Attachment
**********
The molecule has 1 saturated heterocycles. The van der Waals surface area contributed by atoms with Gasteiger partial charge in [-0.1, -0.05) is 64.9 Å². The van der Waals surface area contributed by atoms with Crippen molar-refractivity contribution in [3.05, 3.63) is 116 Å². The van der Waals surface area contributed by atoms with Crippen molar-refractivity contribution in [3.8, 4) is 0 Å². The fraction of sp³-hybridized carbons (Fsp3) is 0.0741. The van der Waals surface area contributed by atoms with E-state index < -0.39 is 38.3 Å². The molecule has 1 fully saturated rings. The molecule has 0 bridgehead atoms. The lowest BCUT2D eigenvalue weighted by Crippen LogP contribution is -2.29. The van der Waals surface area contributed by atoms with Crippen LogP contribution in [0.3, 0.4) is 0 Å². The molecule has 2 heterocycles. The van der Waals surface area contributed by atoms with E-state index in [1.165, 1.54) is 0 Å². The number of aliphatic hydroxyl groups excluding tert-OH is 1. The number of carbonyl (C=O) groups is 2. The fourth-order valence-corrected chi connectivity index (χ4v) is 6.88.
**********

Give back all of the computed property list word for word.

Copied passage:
The molecule has 1 saturated heterocycles. The van der Waals surface area contributed by atoms with Gasteiger partial charge in [-0.1, -0.05) is 64.9 Å². The van der Waals surface area contributed by atoms with Crippen molar-refractivity contribution in [3.05, 3.63) is 116 Å². The van der Waals surface area contributed by atoms with Crippen molar-refractivity contribution in [3.8, 4) is 0 Å². The fraction of sp³-hybridized carbons (Fsp3) is 0.0741. The van der Waals surface area contributed by atoms with E-state index < -0.39 is 38.3 Å². The molecule has 1 fully saturated rings. The molecule has 0 bridgehead atoms. The lowest BCUT2D eigenvalue weighted by Crippen LogP contribution is -2.29. The van der Waals surface area contributed by atoms with Crippen LogP contribution in [0.3, 0.4) is 0 Å². The molecule has 2 heterocycles. The van der Waals surface area contributed by atoms with E-state index in [1.165, 1.54) is 0 Å². The number of aliphatic hydroxyl groups excluding tert-OH is 1. The number of carbonyl (C=O) groups is 2. The fourth-order valence-corrected chi connectivity index (χ4v) is 6.88.